Thank you for listening to the Champion Forum Podcast with Jeff Hancher! In today’s episode of Hanch’s How-To’s, I’m addressing two of the most common concerns young leaders have: how to handle critics and develop mental toughness. If you’ve been a leader for any length of time, I know you’re going to resonate with these concerns and be able to apply this advice immediately to your unique situation.
1. How to Handle Critics
Leaders often ask me how to avoid being criticized, and my answer is always the same. Just don’t do anything significant! If you are doing something that will change the world, you will have people speak against what you’re doing. Sometimes their criticism will be valid, and sometimes it won’t. Your job is to know how to navigate the conversation.
1. Don’t respond right away.
After you receive a critical email, comment, or phone call, take a moment to reflect before you respond. The best time to respond is when you are feeling clear-headed. Usually, this happens after you have talked about the situation with your spouse or a mentor. Having an honest conversation can help you process the situation after your emotional response has dissipated.
2. Look for the hidden truth.
Even if the critique is ridiculous, ask yourself if there is any truth in what they said. You can learn from your critics if you are willing to put your ego aside. You may find a nugget of truth in what they said, which may prompt you to change the way you act as a person and as a leader.
3. Value the relationship
Just because their response was emotional, public, or mean-spirited does not mean yours should be as well. Make an effort to reply in a way that is more relational than the way they did. Doing so will highlight your composure and commitment to resolution and de-escalate the conflict.
Q: Why do you think critics make people feel uncomfortable? Have you ever had a critique lead to a positive change? Describe your situation. How did your feelings toward the critic change over time?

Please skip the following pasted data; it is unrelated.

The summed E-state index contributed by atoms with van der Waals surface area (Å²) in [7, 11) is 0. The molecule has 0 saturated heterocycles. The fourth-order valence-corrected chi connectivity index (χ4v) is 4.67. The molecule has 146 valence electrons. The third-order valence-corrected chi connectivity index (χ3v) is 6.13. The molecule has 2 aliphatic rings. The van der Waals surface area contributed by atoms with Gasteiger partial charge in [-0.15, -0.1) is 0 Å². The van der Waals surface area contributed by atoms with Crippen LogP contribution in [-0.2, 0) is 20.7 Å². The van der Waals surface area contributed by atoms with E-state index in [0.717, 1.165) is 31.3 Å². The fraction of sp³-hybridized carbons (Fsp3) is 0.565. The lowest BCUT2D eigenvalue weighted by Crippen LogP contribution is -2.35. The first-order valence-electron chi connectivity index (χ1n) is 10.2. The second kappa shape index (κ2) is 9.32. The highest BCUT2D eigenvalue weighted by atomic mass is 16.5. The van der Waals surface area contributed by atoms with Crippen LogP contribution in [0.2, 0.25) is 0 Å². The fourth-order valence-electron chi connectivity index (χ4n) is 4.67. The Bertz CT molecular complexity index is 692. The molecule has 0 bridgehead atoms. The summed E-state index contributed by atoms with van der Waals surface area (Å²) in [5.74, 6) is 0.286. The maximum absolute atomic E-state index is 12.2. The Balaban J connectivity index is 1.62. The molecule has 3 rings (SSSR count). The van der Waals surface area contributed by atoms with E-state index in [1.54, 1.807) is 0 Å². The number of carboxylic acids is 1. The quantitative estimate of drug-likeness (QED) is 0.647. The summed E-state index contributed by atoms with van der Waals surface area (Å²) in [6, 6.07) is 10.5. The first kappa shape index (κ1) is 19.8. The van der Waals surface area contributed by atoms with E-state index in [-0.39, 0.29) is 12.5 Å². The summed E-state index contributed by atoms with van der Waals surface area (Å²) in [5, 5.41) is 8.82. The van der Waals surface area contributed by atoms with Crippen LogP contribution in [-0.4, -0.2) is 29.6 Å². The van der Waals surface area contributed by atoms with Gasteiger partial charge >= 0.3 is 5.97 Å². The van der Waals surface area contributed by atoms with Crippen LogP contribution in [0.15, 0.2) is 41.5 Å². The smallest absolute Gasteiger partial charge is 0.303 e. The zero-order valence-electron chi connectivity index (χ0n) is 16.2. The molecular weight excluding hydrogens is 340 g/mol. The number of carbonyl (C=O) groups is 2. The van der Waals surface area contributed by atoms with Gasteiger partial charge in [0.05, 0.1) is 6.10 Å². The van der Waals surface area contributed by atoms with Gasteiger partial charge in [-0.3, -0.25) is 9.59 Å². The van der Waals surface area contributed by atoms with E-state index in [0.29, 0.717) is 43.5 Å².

2. Building Mental Toughness
Your potential relies on your ability to be resilient and strong in the face of challenges. Unfortunately, you cannot just decide to be more mentally strong. Instead, you need to develop habits that will build your confidence.
1. Master the art of self-talk. The words you speak to yourself are the most powerful messages you receive. Self-talk, whether positive or negative, can highly affect your mindset and performance. Becoming more aware of the stories you tell yourself will help you shift your mindset.
2. Embrace setbacks. Learn to view all setbacks as an opportunity to learn rather than a source of frustration. Reframe your setbacks as opportunities to learn and grow instead of viewing them as a threat to your security. As you become more willing to embrace setbacks as opportunities, you will become more creative and skilled at coming up with new ideas and solutions. When you come through a challenge, ask yourself these questions to make the most of the experience: What went well? What do I need to improve? What do I need to stop doing?
Q: Describe a time when you persevered in a difficult time. How did you feel afterward? What setbacks did you have to overcome?
Q: What is the tone inside your mind? Do you feel like you control your thoughts or do your thoughts control you? Why is that? How could you change your thoughts to paint a more positive picture of yourself?
One of the best ways to become self-aware is to take a personality assessment such as the strengthsfinder assessment. The goal of these tests is not to pigeonhole yourself into a certain type or create excuses for why you are the way you are. Instead, use the results to pinpoint some of your natural strengths and weaknesses. Then you can become more aware of the areas you need to work on and recognize when those weaknesses show up in your professional life. If your workplace offers an assessment, take the one they recommend! If not, consider choosing an assessment for you and your team so that you can increase everyone’s awareness of their strengths and weaknesses.
You can improve your mental toughness by developing your confidence in conflict resolution. This is one of the areas I feel many leaders dread, but having a strong, well-planned approach can help remove some of the anxiety from difficult conversations and increase your mental toughness overall. To get started, check out the podcasts I did on navigating difficult conversations HERE.
Another way to develop mental toughness is to practice taking risks! If you’re nervous about taking risks, start by taking controlled risks. Depending upon your level of comfort, you could start with something as simple as ordering something different at a restaurant, engaging in conversation with a stranger, or trying a new activity.